Drilling in concrete

I've had no experience with drilling into concrete. From what I read, after drilling the pilot hole with a hammer drill, I should install an insert. But this seems to be only if you want a threaded screw protruding from the wall to hang things on, like a TV mount.
I'm going to anchor a toilet closet flange to a concrete slab, so I don't need or want anything protruding from the floor. So after drilling the pilot holes, do I just insert the screws/anchors into the holes?
I'll be using the Push Tite closet flange shown here: http://www.siouxchief.com/products/drainage/residential/closet-flanges
I originally thought the snugness of the fit would give a sturdy installation, but the instructions say to always fasten it to the floor. There are eight holes for accepting flat-headed screws, but only four are needed (the two at the ends of the bolts slots, or the two adjacent to the bolt notches).
Thanks,
R1
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Rebel1 wrote:

You want to use TapCon screws , and the appropriately sized masonry drill bit . Available at any half-way decent hardware store .
--
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On 9/18/2014 10:26 PM, Terry Coombs wrote:

That is the brand I have (bit and screws). But the question is do I need an insert to fasten the flange to concrete?
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Rebel1 wrote:

No , the TapCon is designed to TAP it's own threads into CONcrete . You'll need a pretty decent screw gun or impact driver .
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On 9/18/2014 11:02 PM, Terry Coombs wrote:

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On 9/18/2014 11:57 PM, Rebel1 wrote:

I've used tapcons once, to anchor down an aluminum threshhold for a loading dock of a store. I found an impact driver sure helped to turn the screws. Borrowed a Black and Decker one from a friend, and got myself a HF impact driver after that. Oh, helps to wax the threads heavily before turning them in. Tube of lip balm from the dollar tree is much cheaper than the $5.69 bit of bees wax from True Value.
. Christopher A. Young Learn about Jesus www.lds.org .
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On 9/18/2014 11:02 PM, Terry Coombs wrote:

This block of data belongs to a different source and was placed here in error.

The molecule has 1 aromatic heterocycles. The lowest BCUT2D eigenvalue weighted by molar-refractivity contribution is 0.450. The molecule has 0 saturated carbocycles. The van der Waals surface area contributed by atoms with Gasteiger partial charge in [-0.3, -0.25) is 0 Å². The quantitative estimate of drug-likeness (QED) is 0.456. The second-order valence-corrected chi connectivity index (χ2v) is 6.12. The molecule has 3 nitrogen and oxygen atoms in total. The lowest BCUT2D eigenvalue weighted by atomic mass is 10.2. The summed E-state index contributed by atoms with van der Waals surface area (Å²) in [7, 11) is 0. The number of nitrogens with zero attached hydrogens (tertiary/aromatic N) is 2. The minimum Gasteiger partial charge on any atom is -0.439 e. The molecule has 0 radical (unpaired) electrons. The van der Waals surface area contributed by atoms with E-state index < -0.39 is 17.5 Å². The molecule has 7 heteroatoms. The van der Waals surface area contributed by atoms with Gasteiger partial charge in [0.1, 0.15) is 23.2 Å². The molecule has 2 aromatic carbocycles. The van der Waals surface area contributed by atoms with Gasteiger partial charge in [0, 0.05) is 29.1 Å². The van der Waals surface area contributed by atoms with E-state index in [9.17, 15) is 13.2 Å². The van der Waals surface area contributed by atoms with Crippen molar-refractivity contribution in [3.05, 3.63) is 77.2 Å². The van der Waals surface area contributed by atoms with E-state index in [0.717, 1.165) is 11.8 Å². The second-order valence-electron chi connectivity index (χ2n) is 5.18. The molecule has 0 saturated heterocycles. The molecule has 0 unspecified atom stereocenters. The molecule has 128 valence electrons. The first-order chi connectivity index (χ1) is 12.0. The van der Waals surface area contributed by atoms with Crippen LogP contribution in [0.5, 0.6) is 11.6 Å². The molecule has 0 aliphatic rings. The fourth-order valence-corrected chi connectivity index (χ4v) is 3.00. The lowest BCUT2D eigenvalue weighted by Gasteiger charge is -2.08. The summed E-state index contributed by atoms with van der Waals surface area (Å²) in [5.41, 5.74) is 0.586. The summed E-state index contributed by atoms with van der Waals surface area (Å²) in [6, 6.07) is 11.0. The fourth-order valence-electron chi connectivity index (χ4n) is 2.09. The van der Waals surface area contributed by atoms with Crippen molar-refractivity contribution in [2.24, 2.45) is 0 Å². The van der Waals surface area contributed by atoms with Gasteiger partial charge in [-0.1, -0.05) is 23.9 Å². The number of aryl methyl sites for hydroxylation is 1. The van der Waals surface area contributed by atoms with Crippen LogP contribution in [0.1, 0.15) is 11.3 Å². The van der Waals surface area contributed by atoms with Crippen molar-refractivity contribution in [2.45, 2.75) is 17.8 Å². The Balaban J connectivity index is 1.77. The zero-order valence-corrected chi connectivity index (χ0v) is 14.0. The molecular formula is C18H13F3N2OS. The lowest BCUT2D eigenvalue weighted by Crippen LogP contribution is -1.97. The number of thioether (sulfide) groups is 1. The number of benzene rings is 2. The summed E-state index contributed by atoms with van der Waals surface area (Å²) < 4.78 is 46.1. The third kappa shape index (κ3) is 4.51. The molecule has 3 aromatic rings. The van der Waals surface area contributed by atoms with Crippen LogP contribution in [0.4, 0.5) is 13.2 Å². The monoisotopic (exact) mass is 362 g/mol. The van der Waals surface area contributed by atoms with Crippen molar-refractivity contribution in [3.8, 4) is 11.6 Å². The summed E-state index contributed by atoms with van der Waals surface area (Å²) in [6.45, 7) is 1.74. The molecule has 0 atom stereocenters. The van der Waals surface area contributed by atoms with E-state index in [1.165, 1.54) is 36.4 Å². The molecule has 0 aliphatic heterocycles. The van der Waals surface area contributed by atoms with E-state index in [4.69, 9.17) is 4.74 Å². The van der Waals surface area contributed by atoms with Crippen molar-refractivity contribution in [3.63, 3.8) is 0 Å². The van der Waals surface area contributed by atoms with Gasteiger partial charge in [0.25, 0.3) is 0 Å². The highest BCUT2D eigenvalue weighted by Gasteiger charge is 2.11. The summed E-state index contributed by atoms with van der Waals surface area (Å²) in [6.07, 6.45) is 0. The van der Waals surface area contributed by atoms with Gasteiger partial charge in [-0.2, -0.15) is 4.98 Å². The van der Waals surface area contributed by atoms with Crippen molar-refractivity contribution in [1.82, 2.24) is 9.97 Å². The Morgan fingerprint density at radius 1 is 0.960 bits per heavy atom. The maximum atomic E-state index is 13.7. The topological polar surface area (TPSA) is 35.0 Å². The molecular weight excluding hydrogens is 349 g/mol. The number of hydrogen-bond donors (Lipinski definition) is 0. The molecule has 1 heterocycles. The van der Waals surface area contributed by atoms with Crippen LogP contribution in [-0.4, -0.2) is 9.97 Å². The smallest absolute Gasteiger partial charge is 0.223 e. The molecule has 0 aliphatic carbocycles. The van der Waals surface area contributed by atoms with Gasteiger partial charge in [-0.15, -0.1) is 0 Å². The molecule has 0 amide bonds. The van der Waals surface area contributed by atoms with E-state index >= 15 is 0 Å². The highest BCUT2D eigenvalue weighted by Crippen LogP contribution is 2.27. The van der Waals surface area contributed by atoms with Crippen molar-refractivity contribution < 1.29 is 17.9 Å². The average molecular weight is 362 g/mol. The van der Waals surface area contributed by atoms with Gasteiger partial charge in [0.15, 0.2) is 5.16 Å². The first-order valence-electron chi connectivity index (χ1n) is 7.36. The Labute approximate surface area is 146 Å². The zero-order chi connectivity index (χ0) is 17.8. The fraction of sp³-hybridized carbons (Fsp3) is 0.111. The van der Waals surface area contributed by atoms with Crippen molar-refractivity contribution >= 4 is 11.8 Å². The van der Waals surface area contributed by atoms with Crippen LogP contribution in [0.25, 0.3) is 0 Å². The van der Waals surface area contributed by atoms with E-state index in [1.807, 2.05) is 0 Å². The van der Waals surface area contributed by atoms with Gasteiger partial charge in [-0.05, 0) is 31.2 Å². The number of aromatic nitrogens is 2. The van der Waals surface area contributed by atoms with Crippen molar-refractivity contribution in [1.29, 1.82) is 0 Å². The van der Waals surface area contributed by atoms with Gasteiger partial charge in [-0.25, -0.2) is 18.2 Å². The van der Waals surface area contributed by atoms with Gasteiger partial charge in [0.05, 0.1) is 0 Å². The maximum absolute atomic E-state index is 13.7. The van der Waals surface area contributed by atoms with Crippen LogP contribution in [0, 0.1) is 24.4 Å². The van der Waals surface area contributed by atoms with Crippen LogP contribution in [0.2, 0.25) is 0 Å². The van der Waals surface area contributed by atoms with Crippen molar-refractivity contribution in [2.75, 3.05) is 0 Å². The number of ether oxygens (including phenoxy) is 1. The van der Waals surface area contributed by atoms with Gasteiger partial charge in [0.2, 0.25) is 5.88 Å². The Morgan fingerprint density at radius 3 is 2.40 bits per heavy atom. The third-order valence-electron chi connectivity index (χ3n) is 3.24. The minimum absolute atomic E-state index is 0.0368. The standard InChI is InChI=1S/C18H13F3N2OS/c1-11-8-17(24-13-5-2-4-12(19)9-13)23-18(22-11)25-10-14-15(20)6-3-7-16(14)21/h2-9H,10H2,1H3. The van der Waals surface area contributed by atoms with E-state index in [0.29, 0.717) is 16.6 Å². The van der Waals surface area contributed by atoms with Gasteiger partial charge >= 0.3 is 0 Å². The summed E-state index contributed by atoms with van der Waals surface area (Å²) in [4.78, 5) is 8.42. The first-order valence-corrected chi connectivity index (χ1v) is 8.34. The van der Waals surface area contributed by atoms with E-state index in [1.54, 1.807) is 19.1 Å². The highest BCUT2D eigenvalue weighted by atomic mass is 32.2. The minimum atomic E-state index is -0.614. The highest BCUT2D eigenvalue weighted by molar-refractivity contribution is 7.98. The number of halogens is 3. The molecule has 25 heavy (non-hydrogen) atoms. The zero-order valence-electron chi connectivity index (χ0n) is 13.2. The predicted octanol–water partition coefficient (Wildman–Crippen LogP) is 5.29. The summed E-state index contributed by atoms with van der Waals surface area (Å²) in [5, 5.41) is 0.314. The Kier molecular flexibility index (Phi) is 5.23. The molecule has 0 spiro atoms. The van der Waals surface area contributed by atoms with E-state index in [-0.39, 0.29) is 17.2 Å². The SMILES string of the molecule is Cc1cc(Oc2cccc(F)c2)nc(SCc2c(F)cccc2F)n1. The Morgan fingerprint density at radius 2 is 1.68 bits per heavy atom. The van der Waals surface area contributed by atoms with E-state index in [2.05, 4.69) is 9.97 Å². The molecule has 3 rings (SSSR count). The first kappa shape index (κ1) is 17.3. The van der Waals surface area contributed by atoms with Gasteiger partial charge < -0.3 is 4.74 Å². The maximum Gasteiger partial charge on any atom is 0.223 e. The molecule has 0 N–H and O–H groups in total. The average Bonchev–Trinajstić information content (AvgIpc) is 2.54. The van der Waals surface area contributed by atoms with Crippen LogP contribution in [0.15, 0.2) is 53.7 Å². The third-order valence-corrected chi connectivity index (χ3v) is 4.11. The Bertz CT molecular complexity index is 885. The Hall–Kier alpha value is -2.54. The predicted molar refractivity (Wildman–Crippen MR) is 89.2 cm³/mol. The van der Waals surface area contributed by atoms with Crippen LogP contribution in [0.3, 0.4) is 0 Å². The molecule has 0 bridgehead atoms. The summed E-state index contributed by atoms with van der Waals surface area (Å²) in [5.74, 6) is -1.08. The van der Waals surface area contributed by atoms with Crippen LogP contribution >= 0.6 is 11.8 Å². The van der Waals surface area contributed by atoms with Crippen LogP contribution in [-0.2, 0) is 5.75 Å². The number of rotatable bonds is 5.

works much better on masonary. Also good to use a bent out paper clip as a depth gage, to be totally sure the hole is deep enough for the tapocon you're using.
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Rebel:
Tapcon screws are unique in that they can be driven into a pilot hole drilled into concrete without using a plastic or lead anchor to hold the screw.
But, for your purpose, I wouldn't use them. They're ordinary steel, and in that application they'd rust out in a few years so that you'd never be able to get that toilet flange off if you needed to.
If I were me, I would: a. drill pilot holes for the toilet flange to a depth of about 1 1/2 inches
b. enlarge those holes with a 5/16 inch masonry bit and vaccuum the dust out of the holes by inserting a drinking straw in the suction hose of a vaccuum cleaner.
c. insert 5/16 inch diameter by 1 1/2 inch long lead anchors into the holes so that the tops of the lead anchors stick out a little bit from the concrete floor.
d. Use a counter sinking drill bit to cut the tops off the lead anchors so they don't protrude above the concrete. Counter sinking bits are typically used on wood so that the heads of flat head screws are flush with the surrounding wood. But, lead is such a soft metal that the counter sinking bit won't have any problem countersinking lead.
e. Screw your floor flange down with STAINLESS STEEL flat head size # 10 or # 12 sheet metal screws. (See PS below.)
You should be able to find 5/16 inch diameter by 1 1/2 inch long lead anchors at any hardware store or home center. Ditto for the stainless steel screws and ditto for the counter sinking bit.
If you're not following this game plan, Google "5/16 inch lead anchors" and "countersinking bit" to see what they look like, and it should all become apparant to you.